Recent IATA figures show that daily flight totals rose 30% between the low point on 21 April and 27 May. Though this rise is primarily in domestic operations and off a low base (5.7% of 2019 demand), it does suggest that the industry has seen the bottom of the crisis, provided there is no recurrence of the pandemic.
“April was a disaster for aviation as air travel almost entirely stopped. But April may also represent the nadir of the crisis. Flight numbers are increasing. Countries are beginning to lift mobility restrictions. And business confidence is showing improvement in key markets, such as China, Germany, and the United States. These are positive signs as we start to rebuild the industry from a stand-still. The initial green shoots will take time—possibly years—to mature,” said Alexandre de Juniac, IATA’s Director General and CEO.
IATA calculated that by the first week of April, governments in 75% of the markets tracked by IATA completely banned entry, while an additional 19% had limited travel restrictions or compulsory quarantine requirements for international arrivals.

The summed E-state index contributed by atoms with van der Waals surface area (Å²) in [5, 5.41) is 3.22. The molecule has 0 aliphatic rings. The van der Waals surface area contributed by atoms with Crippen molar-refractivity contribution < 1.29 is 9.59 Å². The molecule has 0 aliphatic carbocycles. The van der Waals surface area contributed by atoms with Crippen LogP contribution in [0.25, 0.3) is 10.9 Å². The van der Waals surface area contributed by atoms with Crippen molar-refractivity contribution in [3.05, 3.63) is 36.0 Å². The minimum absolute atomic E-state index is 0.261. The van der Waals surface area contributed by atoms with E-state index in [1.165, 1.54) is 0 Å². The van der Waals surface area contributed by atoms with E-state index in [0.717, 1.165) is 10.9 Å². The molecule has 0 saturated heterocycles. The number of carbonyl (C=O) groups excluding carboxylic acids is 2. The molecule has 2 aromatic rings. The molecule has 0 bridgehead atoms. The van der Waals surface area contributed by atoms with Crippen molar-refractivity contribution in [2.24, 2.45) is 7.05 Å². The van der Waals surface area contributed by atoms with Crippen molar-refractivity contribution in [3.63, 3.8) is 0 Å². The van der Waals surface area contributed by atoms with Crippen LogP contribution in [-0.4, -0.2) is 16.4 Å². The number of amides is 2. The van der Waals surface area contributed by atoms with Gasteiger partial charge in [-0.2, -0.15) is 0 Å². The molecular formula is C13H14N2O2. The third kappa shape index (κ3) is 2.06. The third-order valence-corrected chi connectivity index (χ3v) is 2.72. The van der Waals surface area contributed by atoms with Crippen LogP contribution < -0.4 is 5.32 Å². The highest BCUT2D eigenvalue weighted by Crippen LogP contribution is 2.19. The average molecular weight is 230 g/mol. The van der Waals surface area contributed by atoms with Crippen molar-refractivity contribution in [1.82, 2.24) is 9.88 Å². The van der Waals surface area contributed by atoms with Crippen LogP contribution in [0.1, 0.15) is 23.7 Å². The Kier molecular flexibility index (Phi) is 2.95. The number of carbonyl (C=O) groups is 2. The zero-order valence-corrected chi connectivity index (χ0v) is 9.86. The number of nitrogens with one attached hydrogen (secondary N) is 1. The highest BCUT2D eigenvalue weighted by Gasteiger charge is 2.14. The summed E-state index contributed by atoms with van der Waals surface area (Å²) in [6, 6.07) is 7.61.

Data also showed that from late May flight levels in the Republic of Korea, China, and Vietnam have risen to a point now just 22%-28% lower than a year earlier. Searches for air travel on Google were up 25% by the end of May compared with the April low, although they are still 60% lower than at the start of the year.
“For aviation, April was our cruelest month,” said de Juniac. “Governments had to take drastic action to slow the pandemic. But that has come with the economic cost of a traumatic global recession. Airlines will be key to the economic recovery. It is vital that the aviation industry is ready with bio-safety measures that passengers and air transport workers have confidence in. That’s why the speedy implementation of International Civil Aviation Organization’s (ICAO) global guidelines for safely re-starting aviation is the top priority.”